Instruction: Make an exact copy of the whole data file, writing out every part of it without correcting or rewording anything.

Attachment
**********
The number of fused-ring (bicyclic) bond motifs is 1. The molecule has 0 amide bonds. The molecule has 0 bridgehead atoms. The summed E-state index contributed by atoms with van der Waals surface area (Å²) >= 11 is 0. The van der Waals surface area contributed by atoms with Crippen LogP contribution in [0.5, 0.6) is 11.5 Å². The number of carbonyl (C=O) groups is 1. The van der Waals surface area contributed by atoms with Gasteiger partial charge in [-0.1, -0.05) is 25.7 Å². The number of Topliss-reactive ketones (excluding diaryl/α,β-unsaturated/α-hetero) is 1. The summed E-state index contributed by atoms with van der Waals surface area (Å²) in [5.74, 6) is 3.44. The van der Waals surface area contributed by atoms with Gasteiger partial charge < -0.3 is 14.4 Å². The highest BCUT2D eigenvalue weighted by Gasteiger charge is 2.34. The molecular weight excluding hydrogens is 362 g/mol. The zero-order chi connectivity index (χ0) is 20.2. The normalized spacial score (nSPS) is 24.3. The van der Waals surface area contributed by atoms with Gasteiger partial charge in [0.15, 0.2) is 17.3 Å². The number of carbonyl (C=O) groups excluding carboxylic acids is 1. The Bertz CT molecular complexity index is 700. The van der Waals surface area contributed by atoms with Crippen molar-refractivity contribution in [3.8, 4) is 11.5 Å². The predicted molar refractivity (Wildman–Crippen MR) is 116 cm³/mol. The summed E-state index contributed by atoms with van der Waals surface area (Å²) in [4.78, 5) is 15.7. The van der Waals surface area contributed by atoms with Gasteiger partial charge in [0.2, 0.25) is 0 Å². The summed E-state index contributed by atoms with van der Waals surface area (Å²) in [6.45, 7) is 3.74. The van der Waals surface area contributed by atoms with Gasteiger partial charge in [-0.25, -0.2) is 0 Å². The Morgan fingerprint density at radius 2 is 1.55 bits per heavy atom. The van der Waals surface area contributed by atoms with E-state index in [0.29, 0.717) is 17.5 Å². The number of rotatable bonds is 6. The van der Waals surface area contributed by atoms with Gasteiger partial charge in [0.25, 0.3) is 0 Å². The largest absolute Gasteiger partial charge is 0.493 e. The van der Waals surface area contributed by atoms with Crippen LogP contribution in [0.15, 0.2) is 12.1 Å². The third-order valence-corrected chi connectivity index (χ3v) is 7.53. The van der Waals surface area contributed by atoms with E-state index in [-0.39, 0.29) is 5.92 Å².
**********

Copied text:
The number of fused-ring (bicyclic) bond motifs is 1. The molecule has 0 amide bonds. The molecule has 0 bridgehead atoms. The summed E-state index contributed by atoms with van der Waals surface area (Å²) >= 11 is 0. The van der Waals surface area contributed by atoms with Crippen LogP contribution in [0.5, 0.6) is 11.5 Å². The number of carbonyl (C=O) groups is 1. The van der Waals surface area contributed by atoms with Gasteiger partial charge in [-0.1, -0.05) is 25.7 Å². The number of Topliss-reactive ketones (excluding diaryl/α,β-unsaturated/α-hetero) is 1. The summed E-state index contributed by atoms with van der Waals surface area (Å²) in [5.74, 6) is 3.44. The van der Waals surface area contributed by atoms with Gasteiger partial charge < -0.3 is 14.4 Å². The highest BCUT2D eigenvalue weighted by Gasteiger charge is 2.34. The molecular weight excluding hydrogens is 362 g/mol. The zero-order chi connectivity index (χ0) is 20.2. The normalized spacial score (nSPS) is 24.3. The van der Waals surface area contributed by atoms with Gasteiger partial charge in [0.15, 0.2) is 17.3 Å². The number of carbonyl (C=O) groups excluding carboxylic acids is 1. The Bertz CT molecular complexity index is 700. The van der Waals surface area contributed by atoms with Crippen molar-refractivity contribution in [3.8, 4) is 11.5 Å². The predicted molar refractivity (Wildman–Crippen MR) is 116 cm³/mol. The summed E-state index contributed by atoms with van der Waals surface area (Å²) in [4.78, 5) is 15.7. The van der Waals surface area contributed by atoms with Gasteiger partial charge in [0.2, 0.25) is 0 Å². The summed E-state index contributed by atoms with van der Waals surface area (Å²) in [6.45, 7) is 3.74. The van der Waals surface area contributed by atoms with Gasteiger partial charge in [-0.25, -0.2) is 0 Å². The Morgan fingerprint density at radius 2 is 1.55 bits per heavy atom. The van der Waals surface area contributed by atoms with E-state index in [0.29, 0.717) is 17.5 Å². The number of rotatable bonds is 6. The van der Waals surface area contributed by atoms with Gasteiger partial charge in [0.25, 0.3) is 0 Å². The largest absolute Gasteiger partial charge is 0.493 e. The van der Waals surface area contributed by atoms with Crippen LogP contribution in [0.15, 0.2) is 12.1 Å². The third-order valence-corrected chi connectivity index (χ3v) is 7.53. The van der Waals surface area contributed by atoms with E-state index in [-0.39, 0.29) is 5.92 Å².